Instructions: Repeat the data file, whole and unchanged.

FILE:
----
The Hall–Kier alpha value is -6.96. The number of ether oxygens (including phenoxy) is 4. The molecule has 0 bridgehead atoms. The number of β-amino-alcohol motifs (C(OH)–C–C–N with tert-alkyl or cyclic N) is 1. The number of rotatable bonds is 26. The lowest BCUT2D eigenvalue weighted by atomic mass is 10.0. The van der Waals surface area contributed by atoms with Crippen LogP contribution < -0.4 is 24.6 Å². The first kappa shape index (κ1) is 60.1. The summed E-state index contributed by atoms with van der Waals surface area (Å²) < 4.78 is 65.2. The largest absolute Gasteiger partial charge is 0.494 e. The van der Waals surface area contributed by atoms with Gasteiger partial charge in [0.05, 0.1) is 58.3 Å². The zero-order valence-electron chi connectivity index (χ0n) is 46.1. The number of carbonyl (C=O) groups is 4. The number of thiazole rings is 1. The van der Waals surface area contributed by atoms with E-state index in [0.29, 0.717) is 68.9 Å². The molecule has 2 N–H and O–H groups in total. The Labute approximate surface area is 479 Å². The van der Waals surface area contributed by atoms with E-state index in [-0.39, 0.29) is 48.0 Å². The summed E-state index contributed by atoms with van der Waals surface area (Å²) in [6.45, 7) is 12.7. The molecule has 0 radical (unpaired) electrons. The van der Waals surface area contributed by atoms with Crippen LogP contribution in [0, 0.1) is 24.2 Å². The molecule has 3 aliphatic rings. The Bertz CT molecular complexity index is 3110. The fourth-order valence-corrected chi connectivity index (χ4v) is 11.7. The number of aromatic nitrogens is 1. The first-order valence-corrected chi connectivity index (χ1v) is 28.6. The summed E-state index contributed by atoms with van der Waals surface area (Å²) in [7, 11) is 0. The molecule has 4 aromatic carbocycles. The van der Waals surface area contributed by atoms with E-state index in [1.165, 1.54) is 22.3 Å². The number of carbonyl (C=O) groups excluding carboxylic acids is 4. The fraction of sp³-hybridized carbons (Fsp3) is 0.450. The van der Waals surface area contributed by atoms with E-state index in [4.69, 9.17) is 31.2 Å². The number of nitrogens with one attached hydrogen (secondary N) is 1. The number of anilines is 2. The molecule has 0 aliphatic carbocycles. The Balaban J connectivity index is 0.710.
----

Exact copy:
The Hall–Kier alpha value is -6.96. The number of ether oxygens (including phenoxy) is 4. The molecule has 0 bridgehead atoms. The number of β-amino-alcohol motifs (C(OH)–C–C–N with tert-alkyl or cyclic N) is 1. The number of rotatable bonds is 26. The lowest BCUT2D eigenvalue weighted by atomic mass is 10.0. The van der Waals surface area contributed by atoms with Crippen LogP contribution < -0.4 is 24.6 Å². The first kappa shape index (κ1) is 60.1. The summed E-state index contributed by atoms with van der Waals surface area (Å²) < 4.78 is 65.2. The largest absolute Gasteiger partial charge is 0.494 e. The van der Waals surface area contributed by atoms with Gasteiger partial charge in [0.05, 0.1) is 58.3 Å². The zero-order valence-electron chi connectivity index (χ0n) is 46.1. The number of carbonyl (C=O) groups is 4. The number of thiazole rings is 1. The van der Waals surface area contributed by atoms with E-state index in [0.29, 0.717) is 68.9 Å². The molecule has 2 N–H and O–H groups in total. The Labute approximate surface area is 479 Å². The van der Waals surface area contributed by atoms with E-state index in [-0.39, 0.29) is 48.0 Å². The summed E-state index contributed by atoms with van der Waals surface area (Å²) in [6.45, 7) is 12.7. The molecule has 0 radical (unpaired) electrons. The van der Waals surface area contributed by atoms with Crippen LogP contribution in [0, 0.1) is 24.2 Å². The molecule has 3 aliphatic rings. The Bertz CT molecular complexity index is 3110. The fourth-order valence-corrected chi connectivity index (χ4v) is 11.7. The number of aromatic nitrogens is 1. The first-order valence-corrected chi connectivity index (χ1v) is 28.6. The summed E-state index contributed by atoms with van der Waals surface area (Å²) in [7, 11) is 0. The molecule has 4 aromatic carbocycles. The van der Waals surface area contributed by atoms with E-state index in [1.165, 1.54) is 22.3 Å². The number of carbonyl (C=O) groups excluding carboxylic acids is 4. The fraction of sp³-hybridized carbons (Fsp3) is 0.450. The van der Waals surface area contributed by atoms with E-state index in [4.69, 9.17) is 31.2 Å². The number of nitrogens with one attached hydrogen (secondary N) is 1. The number of anilines is 2. The molecule has 0 aliphatic carbocycles. The Balaban J connectivity index is 0.710.